Category Archives: Tutorials

SpaceSweep Preview

SuperSweep is all packaged up and ready to go, but I’m wrapping up a few more tutorials to really help you get the most out of the presets. While this tutorial covers the basics of working with SuperSweep_Text, it also dives into some great space effects and a little Mograph action as well. By the way, as a bonus for purchasing SuperSweep you’ll get all the scene files, both C4D and After Effects, used to create the tutorials! It’s almost there, and we’re really excited to share it with you. Keep checking back and we’ll be sure to let you know when it’s ready. Enjoy!

Super Sweep for Cinema 4D

Over the past few months I have been hard at work in my free time creating a great new tool for Cinema 4D. Super Sweep is the result of using a lot of sweep nurbs but always getting hung up animating all the details to make the sweeps work the way I wanted. Built entirely from preexisting tools in Cinema 4D, Super Sweep integrates seamlessly into your workflow to save you time and effort when working with sweep nurbs. Keep an eye out for the preview of the tool coming next week!

Create a Stamp Texture in Illustrator

In this tutorial I will be showing you how to add a distressed stamp texture to vector artwork in Adobe Illustrator.  This is a simple method that I use in my own work to achieve an effect that gives you uniform results with a very simple process.  I have created my own set of stamp texture actions for Illustrator which are based on different sizes of artwork that I commonly work with. The version that I am using is Creative Cloud so your settings and interface may vary depending on what version you are working with. Enjoy!

Source File: Vectors available at The Noun Project

Animate Texture Previews

One of my favorite texture tools within Cinema 4D is Noise. I use for a number of reasons but sometimes I need it to move. The best way to edit your texture without rendering is to set your texture preview to Animate. Here’s how you do it…

Create a new Material within Cinema 4D.

Double click on the material to open it in the Material Editor.Animated-Tex-Step-2

You can change this setting on any texture preview, but we’ll start within Color.Animated-Tex-Step-3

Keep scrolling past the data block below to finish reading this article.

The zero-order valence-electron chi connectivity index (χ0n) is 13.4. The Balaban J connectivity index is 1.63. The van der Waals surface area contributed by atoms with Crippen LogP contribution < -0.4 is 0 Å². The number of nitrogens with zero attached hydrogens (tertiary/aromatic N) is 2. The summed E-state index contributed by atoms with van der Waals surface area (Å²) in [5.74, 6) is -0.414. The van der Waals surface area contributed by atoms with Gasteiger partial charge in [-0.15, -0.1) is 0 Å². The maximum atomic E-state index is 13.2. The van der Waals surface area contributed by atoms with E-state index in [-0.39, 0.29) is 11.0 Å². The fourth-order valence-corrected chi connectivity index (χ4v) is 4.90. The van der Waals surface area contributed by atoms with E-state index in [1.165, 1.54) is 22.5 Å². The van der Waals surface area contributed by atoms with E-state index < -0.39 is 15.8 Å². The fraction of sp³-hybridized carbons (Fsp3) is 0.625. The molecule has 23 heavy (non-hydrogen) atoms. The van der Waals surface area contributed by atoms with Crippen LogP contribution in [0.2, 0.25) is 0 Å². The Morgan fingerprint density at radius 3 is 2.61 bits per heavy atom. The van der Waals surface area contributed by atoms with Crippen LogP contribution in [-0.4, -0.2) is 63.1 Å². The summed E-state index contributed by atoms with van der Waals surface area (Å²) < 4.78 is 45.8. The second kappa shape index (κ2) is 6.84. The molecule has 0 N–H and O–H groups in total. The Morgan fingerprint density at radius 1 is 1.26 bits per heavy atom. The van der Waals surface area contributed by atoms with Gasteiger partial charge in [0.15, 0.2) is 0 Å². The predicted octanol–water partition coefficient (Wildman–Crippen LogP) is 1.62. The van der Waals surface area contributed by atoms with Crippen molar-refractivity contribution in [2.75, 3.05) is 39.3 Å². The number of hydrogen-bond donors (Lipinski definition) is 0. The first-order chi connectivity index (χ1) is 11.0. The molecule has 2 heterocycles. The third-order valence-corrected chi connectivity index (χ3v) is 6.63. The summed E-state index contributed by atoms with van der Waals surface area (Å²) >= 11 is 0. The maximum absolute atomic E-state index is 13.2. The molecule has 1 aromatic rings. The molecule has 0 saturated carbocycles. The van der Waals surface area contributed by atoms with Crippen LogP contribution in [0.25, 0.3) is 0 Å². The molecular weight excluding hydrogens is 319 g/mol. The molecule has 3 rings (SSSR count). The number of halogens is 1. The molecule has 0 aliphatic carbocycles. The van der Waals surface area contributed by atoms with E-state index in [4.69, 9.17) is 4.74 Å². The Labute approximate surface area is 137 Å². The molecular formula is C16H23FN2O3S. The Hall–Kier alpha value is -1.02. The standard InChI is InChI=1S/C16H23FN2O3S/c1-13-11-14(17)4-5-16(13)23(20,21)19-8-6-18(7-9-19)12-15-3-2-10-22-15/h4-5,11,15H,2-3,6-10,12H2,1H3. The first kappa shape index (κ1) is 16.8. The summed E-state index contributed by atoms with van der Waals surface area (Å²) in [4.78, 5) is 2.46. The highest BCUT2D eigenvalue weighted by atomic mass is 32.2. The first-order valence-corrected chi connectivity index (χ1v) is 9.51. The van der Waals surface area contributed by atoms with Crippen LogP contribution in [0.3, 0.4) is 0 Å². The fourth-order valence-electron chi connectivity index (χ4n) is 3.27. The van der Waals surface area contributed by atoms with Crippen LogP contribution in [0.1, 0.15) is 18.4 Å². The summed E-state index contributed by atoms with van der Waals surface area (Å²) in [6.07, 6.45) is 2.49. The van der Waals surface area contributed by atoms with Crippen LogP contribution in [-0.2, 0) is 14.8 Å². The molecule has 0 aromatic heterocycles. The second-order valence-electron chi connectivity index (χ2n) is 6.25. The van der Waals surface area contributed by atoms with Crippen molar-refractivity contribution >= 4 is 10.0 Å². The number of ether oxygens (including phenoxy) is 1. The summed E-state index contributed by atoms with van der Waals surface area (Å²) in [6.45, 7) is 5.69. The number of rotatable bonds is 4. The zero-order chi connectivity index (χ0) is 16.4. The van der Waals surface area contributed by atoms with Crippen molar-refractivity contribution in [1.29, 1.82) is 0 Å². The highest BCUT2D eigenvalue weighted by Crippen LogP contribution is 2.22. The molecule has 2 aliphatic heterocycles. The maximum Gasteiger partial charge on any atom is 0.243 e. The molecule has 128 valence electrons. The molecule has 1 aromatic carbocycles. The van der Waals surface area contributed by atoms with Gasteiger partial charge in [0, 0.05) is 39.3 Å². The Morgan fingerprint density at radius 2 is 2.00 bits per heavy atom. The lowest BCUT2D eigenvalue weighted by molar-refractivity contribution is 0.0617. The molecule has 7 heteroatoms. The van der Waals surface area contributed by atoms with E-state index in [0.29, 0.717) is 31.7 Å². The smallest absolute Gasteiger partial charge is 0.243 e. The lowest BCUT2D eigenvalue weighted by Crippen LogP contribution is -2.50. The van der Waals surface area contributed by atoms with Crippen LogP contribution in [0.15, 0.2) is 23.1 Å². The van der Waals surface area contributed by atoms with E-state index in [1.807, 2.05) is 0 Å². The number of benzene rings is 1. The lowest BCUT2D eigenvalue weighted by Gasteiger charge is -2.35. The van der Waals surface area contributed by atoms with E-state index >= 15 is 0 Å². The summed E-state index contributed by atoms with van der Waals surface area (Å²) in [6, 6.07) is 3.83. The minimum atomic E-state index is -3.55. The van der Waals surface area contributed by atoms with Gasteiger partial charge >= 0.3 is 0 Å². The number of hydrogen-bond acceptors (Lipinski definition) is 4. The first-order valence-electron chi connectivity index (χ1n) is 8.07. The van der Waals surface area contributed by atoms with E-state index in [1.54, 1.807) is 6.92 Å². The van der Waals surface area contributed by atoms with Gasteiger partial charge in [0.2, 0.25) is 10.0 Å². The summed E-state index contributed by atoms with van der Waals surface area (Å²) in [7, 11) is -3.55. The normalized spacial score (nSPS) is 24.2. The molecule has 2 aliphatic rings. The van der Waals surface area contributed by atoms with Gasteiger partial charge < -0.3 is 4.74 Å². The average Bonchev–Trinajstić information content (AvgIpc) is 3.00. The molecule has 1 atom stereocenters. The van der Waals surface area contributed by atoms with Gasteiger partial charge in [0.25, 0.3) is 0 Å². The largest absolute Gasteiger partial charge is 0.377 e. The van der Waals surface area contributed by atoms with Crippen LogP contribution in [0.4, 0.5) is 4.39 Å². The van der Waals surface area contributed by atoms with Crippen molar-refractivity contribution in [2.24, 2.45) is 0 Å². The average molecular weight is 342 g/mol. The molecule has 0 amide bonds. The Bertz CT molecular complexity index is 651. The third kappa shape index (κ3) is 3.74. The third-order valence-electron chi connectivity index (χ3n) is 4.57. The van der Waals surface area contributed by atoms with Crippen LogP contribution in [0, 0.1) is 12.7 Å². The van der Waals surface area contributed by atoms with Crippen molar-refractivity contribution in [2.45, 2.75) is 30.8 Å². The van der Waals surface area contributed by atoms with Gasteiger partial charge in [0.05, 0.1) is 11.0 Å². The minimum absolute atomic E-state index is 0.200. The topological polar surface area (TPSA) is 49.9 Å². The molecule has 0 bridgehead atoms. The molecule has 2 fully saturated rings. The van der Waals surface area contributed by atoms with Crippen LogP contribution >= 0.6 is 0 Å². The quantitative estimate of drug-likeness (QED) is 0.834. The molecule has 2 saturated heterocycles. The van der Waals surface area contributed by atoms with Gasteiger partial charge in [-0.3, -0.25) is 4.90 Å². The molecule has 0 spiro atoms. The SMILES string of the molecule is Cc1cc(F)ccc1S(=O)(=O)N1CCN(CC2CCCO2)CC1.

Click on the drop down menu next to Texture and select Noise.

Now double click on the texture to edit it’s details.Animated-Tex-Step-5

Once you have the details pulled up, right click in the texture preview window, and select Animate. If you right click again, you will see it has a check mark to indicate it’s on.


Obviously you’re not going to see anything happen once it’s selected until you animate your texture. For the sake of the tutorial we will keep it simple, but once you keyframe any attribute in the texture details you will see it animate on the preview. For now we will change the Animation Speed of our Noise.

Change the Animation Speed to 1 to get started and watch your texture move!

Here is a little gif so you can see it working. Notice that I changed the Loop Period to 2 for the gif example.

A couple things to keep in mind. You can also activate Animate on the Material Preview (the sphere with the texture applied to it to the left of the animated noise) so you can see all attributes animating together. If you like to use Layers, like me, with your textures then expect a little slower rendering. However, it’s still the best way to preview the texture before you render.

If you want to have a lot of fun with it, activate Animate on the Material Preview and start playing with Displacement and Sub-Poly Displacement. You’ll be able to see how abstract objects will animate before you even worry about rendering. Enjoy!

Top Tut Roundup

Every six months I will be grabbing the most popular tutorials and putting them together in one giant super post. Please feel free to replace the s- with a th- in super, it’s a thuper post, because we like to have fun. With that, I give you the top three posts from the first half of 2012.

1. That ‘Low-Poly’ Effect in Cinema 4D

There are a lot of tricks to this one. Remember that you can use a Mograph effector as a deformer and switch between point, polygon, and object modes. When you’re working with spheres don’t forget to uncheck render perfect. If you need some inspiration check out Timothy Reynolds’ Dribble page, he does all of his work manually and the textures and lighting really bring the illustrations home. Keep in mind the information on this blog will only take you so far. Make it yours, make it sexy.

2. Create a Tornado in Cinema 4D

This one is just really fun, and opens up a lot of possibilities for all around awesomeness in Mograph. Besides, who doesn’t love bright lights, lazerz, and illuminating frisbees that come back to you like a boomerang?! AM I RIGHT?! PEW PEW!

3. Rigging The Box Part One

So you’ve never rigged anything before? It can be an incredibly daunting and confusing task. We keep it simple with The Box. A quick rundown of adding joints, creating a joint chain, weighting the joints, and finally setting up Xpresso sliders to control the opening and closing of The Box. Brew a cup, take a break, and check out how to get a few rigging basics in the books.